Latvian prostitutes as economic recovery indicator
Signs pointing to an end to the global recession are few as the real estate market and consumer spending give little away. But there's a unique index which, some say, is a much better barometer - the sex industry.
So far it’s been a doleful song for Latvia, as the fastest growing economy in the EU just over a year ago has slid to the bottom of the list in the past six months.
It has the highest unemployment after Spain, and its GDP dropped almost 20 per cent, a rate comparable to that of America in the Great Depression.
Even relatively well-off Riga, which keeps afloat thanks to tourists, is bracing itself for one of the harshest winters on record.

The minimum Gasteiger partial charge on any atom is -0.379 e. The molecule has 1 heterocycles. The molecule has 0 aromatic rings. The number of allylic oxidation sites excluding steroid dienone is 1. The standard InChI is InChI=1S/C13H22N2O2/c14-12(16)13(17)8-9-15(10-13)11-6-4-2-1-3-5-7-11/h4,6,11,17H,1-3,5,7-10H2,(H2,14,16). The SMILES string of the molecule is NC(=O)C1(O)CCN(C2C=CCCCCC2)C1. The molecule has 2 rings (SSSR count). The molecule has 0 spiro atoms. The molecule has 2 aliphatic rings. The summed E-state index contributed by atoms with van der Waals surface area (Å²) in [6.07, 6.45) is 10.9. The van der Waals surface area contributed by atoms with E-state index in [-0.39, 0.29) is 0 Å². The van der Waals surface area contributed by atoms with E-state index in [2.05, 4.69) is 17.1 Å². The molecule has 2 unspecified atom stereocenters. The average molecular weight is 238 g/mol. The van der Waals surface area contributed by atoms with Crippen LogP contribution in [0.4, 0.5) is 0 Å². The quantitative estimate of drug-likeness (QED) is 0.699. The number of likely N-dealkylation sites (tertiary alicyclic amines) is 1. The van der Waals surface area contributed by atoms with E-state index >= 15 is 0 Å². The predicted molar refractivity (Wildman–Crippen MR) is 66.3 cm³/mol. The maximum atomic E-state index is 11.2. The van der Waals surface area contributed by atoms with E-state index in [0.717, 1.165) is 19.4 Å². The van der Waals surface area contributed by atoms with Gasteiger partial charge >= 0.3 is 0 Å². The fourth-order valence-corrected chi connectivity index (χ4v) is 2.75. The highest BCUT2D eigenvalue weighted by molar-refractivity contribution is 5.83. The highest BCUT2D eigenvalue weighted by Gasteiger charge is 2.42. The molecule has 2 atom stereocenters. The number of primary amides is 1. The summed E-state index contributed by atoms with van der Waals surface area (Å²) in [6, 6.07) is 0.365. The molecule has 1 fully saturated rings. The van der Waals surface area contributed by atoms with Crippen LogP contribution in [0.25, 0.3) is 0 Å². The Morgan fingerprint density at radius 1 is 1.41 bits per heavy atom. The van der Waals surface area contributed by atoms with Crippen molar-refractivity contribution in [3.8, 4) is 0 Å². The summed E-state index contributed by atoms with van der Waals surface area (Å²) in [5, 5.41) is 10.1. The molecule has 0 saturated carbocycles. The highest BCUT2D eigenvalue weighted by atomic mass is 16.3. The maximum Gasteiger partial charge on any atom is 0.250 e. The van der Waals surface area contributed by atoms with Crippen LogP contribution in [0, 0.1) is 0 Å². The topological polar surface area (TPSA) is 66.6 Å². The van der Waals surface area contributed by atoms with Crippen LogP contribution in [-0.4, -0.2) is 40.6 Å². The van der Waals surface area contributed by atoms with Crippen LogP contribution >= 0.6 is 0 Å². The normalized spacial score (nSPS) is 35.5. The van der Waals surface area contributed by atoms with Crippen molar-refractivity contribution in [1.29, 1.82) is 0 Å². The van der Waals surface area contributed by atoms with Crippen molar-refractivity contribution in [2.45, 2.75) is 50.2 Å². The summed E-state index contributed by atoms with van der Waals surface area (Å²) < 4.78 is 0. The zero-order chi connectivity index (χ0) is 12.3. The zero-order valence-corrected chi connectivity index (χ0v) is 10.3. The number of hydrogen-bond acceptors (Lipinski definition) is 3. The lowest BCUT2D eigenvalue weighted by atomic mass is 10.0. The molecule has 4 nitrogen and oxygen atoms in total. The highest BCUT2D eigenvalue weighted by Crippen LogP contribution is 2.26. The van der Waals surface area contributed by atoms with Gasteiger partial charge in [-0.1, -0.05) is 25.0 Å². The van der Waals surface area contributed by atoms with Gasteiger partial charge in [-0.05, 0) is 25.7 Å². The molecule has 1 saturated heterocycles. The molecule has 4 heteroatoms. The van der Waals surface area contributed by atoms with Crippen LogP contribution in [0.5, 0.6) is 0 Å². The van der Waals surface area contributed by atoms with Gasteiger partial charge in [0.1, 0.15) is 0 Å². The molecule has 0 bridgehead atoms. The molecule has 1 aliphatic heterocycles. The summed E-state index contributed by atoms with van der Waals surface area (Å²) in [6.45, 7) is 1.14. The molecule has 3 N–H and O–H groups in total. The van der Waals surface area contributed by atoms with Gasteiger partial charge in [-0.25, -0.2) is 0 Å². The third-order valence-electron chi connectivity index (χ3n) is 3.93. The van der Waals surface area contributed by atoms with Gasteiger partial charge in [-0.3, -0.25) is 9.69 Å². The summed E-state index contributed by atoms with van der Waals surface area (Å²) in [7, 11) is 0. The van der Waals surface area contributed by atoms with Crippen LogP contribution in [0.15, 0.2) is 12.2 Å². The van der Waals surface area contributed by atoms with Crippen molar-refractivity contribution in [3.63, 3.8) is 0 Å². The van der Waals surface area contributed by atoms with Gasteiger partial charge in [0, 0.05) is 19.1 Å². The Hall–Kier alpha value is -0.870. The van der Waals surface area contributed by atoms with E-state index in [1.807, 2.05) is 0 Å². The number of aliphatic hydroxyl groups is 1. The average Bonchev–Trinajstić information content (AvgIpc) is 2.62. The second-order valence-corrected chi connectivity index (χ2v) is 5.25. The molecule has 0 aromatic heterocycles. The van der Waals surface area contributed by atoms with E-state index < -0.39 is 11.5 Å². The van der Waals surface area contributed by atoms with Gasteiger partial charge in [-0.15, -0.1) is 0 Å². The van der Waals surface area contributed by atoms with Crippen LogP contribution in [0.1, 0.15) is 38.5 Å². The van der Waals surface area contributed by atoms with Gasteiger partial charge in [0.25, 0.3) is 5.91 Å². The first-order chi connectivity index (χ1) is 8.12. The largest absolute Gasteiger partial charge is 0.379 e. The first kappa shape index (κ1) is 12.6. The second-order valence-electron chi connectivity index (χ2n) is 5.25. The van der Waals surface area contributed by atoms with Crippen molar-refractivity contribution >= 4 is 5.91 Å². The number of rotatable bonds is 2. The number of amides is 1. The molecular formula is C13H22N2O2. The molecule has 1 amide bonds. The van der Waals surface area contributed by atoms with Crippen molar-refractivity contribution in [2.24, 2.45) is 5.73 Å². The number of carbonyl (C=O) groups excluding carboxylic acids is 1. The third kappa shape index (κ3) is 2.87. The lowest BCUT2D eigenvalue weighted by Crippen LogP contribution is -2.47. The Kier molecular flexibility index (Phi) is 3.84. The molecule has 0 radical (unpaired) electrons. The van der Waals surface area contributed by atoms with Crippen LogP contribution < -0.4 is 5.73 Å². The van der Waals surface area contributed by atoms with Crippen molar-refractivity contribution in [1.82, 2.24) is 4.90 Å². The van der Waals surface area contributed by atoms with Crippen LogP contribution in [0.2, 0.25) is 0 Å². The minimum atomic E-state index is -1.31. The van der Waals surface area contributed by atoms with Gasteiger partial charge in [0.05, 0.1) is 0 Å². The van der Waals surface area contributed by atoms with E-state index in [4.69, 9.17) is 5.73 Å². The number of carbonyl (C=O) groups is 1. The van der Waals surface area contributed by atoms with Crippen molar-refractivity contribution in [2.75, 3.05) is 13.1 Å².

“We’re not giving money to people to pay for the rent, for the apartment, but we will be forced to distribute food packages between those who really need it, because it will be the highest priority during the winter," Nil Ushakov, Riga’s mayor, said.
While the country is battling with recession, observers outside Latvia are scanning its shattered economy for some hint of when the global crisis will end.